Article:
Kite sailing - Go fly a kite

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With the push for clean energy gaining ground, will sailors and commercial ship captains soon be using kite sails to capture the wind in new ways?

With the push for clean energy gaining ground, will sailors and commercial ship captains soon be using kite sails to capture the wind in new ways?

Harnessing the wind’s energy with kites to lift loads and pull something or someone across land or water is an entertaining endeavor that made kite sports a fixture in places with strong, steady breezes. Stunt kiters show their baffling tricks, para carts (aka kite buggies) zip about at breakneck speeds, and kite-surfers go bonkers and airborne.

Traction kites, as they are called, have a long and geeky history in propulsion experiments, towing skiers, sleds, buggies, boards and all manner of watercraft (see accompanying story). So there’s plenty of evidence that the concept works in certain settings. But how does it scale? And is it cost-efficient, practical and user-friendly enough to be applied on yachts? Can kite culture ease the sting of rising fuel costs, help reduce the smog-forming emissions of commercial vessels, and bring back motorsailing, that hybrid propulsion of wind-deprived cruising sailors and early steamships? What are the challenges, the solutions? And who’s going to become the Microsoft of traction kites?

Kite Sailing 101

“Our business is kite sailing, not kite surfing,” says David Culp, president of KiteShip Inc., a Martinez, Calif.-based company that manufactures and markets traction kites for marine applications (www.kiteship.com ). Culp, who cut his teeth at speed-sailing events with kite boats more than 20 years ago, is putting kites on sailboats but has yet to land a contract with a commercial shipper.

“It’s the age-old conundrum of chicken and egg,” he says, referring to investment capital and sales revenue. “If you have one, you get the other.”

Culp and his business partner Dean Jordan, a kite designer, are maneuvering in the market’s gray zone between curiosity and acceptance. “Kite sailing is very different from kite surfing,” Jordan says. “It’s about MMR, the minimum-to-maximum pull ratio.” Simplified, it’s a matter of scale.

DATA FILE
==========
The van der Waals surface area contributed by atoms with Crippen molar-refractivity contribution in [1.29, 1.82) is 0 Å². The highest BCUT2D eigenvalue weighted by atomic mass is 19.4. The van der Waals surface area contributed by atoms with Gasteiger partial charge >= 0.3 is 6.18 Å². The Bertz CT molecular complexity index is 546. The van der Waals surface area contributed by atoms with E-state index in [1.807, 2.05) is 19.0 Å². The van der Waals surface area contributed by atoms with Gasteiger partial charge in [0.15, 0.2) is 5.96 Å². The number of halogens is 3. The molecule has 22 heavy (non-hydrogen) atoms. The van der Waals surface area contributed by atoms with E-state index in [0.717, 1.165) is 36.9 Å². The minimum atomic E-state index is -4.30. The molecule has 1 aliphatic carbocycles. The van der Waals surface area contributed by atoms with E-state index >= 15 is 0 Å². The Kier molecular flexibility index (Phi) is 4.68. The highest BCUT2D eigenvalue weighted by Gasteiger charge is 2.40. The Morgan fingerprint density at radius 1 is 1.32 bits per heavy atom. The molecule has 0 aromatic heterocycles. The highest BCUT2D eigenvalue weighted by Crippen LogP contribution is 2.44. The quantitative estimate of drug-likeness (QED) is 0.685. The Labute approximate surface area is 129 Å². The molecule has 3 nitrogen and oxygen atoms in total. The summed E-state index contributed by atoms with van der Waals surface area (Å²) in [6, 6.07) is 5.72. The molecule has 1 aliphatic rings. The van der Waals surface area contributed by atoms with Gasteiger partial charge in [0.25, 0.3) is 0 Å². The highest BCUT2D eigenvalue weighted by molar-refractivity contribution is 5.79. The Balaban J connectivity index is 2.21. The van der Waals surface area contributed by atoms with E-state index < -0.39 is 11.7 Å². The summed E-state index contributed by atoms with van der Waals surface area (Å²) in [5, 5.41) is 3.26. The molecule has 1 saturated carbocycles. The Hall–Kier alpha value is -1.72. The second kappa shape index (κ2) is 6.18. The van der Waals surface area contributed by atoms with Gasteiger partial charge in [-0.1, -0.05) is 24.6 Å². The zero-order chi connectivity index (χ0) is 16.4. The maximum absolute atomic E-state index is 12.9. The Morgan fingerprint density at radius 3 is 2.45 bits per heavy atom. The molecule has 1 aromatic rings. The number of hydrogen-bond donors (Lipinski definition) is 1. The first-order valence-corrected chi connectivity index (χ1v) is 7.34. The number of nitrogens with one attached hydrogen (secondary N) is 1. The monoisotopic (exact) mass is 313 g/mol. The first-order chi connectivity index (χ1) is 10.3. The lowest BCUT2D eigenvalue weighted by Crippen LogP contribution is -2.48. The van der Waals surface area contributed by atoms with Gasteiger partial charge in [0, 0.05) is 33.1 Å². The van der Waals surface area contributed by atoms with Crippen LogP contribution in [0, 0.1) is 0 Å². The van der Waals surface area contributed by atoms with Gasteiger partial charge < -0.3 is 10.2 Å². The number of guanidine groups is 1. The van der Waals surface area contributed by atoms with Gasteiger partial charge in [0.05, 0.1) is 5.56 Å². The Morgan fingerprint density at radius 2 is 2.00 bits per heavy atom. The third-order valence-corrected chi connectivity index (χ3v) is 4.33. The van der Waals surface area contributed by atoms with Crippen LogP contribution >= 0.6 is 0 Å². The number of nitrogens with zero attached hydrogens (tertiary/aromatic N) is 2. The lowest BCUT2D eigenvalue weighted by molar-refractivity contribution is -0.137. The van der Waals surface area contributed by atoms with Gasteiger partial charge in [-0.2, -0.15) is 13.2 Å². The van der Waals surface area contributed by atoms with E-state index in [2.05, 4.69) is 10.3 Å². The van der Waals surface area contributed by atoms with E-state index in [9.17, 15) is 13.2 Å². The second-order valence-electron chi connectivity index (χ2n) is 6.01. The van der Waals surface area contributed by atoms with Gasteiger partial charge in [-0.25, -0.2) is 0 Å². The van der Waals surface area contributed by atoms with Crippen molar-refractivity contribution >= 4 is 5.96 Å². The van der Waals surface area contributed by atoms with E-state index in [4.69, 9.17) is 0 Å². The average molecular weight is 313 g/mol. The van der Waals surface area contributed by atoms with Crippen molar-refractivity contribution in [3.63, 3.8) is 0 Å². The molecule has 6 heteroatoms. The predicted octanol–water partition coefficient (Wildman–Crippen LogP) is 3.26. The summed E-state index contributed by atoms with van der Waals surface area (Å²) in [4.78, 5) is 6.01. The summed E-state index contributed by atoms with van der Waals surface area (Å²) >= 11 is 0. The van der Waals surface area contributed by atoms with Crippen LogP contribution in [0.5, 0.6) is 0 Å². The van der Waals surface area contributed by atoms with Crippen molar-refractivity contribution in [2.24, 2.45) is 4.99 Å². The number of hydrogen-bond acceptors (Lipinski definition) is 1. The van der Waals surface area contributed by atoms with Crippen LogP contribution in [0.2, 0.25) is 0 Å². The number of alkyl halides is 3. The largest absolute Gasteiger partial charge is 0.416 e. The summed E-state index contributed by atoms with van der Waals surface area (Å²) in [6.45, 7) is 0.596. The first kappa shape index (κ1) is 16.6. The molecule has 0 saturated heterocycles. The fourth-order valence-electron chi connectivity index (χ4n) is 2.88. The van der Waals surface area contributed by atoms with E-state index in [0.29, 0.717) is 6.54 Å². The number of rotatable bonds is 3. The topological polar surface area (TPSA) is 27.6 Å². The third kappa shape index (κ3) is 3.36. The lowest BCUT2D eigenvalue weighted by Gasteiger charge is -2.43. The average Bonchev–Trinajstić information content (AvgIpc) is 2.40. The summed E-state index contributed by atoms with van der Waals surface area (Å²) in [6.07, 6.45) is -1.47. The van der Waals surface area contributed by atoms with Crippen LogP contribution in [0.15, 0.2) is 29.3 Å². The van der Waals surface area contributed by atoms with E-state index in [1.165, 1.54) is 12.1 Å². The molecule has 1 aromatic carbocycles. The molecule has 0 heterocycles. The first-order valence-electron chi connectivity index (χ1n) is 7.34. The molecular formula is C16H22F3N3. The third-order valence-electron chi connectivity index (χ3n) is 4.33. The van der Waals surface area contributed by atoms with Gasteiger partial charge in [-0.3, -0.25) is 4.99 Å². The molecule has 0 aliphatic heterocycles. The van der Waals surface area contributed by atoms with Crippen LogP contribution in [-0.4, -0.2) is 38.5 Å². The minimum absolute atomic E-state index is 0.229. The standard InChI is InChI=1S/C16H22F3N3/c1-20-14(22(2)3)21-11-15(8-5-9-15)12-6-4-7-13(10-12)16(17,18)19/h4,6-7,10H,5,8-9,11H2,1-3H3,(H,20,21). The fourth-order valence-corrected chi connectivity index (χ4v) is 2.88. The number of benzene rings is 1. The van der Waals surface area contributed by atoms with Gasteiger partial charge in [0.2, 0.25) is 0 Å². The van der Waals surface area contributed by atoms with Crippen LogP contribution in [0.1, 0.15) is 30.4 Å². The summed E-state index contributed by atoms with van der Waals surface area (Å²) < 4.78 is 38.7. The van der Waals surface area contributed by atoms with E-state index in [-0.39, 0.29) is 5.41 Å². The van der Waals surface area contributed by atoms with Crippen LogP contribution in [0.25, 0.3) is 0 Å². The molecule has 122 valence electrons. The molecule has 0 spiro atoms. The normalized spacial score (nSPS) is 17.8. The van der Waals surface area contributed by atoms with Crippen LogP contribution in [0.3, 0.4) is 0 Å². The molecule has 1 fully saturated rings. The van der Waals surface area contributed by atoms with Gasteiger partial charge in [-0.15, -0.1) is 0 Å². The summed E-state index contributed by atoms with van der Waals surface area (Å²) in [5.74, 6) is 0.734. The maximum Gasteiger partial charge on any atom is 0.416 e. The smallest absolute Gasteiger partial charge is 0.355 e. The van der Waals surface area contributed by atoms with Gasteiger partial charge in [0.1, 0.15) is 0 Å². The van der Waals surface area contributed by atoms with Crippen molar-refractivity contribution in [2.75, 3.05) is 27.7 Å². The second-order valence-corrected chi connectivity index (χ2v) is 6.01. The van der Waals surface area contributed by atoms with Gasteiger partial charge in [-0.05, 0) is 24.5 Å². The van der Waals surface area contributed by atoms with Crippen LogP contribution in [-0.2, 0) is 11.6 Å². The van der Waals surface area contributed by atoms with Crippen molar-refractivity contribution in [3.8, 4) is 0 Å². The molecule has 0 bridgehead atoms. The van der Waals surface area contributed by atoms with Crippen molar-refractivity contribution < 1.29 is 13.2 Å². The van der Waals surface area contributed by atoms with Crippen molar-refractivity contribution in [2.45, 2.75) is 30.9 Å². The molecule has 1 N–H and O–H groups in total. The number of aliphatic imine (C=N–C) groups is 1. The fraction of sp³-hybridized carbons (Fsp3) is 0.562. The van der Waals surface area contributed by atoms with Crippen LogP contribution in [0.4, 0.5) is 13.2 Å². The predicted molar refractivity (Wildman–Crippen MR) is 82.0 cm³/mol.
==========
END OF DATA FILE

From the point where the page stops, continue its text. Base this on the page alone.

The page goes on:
On a board or a buggy, one person can handle a kite across the entire wind window. However, a gigantic kite on a freighter could produce 120 tons of pulling force, which requires sophisticated equipment to control it. Jordan and Culp estimate that the sail area of these monster kites might exceed 50,000, even 100,000 square feet. But size isn’t the problem.

“With kites, bigger is better,” Jordan says.

Culp points to the 2005 Guinness Book of World Records, which lists KiteShip for the largest traction kite ever built, and the largest boat ever powered by a kite. The former is a 4,500-square-foot kite for the 66-foot Australian raceboat AAPT, while the latter is one of Larry Ellison’s 75-foot, 25-ton Oracle BMW America’s Cup boats.

KiteShip is using the racing market to gain visibility, but thus far big trophies have proved elusive. AAPT’s plans to ride a kite to victory in the 2004 Sydney-Hobart Race were foiled by adverse weather, and Oracle BMW’s experiments with kites for the 2002 Luis Vuitton Cup turned out to be more of a feint than a secret weapon.

Oracle personnel declined to comment, but observers say the syndicate might have pursued kites more for tactical advantages rather than performance gain. A kite flown on very long lines could have extended the boat’s length by several hundred feet, making it possible to cross the downwind finish line ahead of another boat that was sailing ahead of them with a conventional spinnaker. If successful, it also could have increased maneuverability in luffing matches, since a free-flying sail tethered to the deck wouldn’t produce heel like a spinnaker rigged to the mast. Capturing more wind at higher elevation — kites can fly well above the masthead — also was a perceived advantage.

Still, the Oracle kite remained in the bag. The official line is that development time ran out, but some surmise that gains did not materialize and that a kite proved impractical for match racing, since it would be difficult to set in a tight mark rounding with the large mainsail up.

A kite-sailing experience

Undeterred, Culp and Jordan keep demonstrating the virtues of their technology on raceboats and offer a money-back guarantee if, after 15 hours flying time, the boat isn’t faster than an identical boat with the same size spinnaker in the same conditions (minimum average wind speed of 10 knots). In moderate air, the Transpac 52 Flash reportedly reached a top speed of 12 knots with a 3,000-square-foot kite, while Shenanigans, a well-kept 1980 C&C 36, flirted with double digits under a 750-square-footer on a deep beam reach. Neither boat used a mainsail, so there was no significant heel because the kite pulled from deck level.

On Shenanigans, it took three people to handle the sail, without grinders for the primary winches. (In higher winds, additional crewmembers might be necessary as grinders.) The kite was connected to the boat with four lines: the halyard, attached to the kite’s upper edge and a block high up on the forestay; two control lines between the primary winches and the wing tips (the outer ends of the kite); and a center line from the kite’s trailing edge, or foot, to a cabin-top winch to adjust articulation.

To launch, the kite was hoisted from its bag on the foredeck and up to the block on the forestay, where it unfolded and caught the breeze. Culp trimmed both wing lines, Jordan saw to the center line, and one crewmember made sure the halyard was either slackened or “bumped” (a quick jerk on the halyard) as the kite crisscrossed the course line 100 feet ahead of the boat, sometimes kissing the water, sometimes surging above the masthead.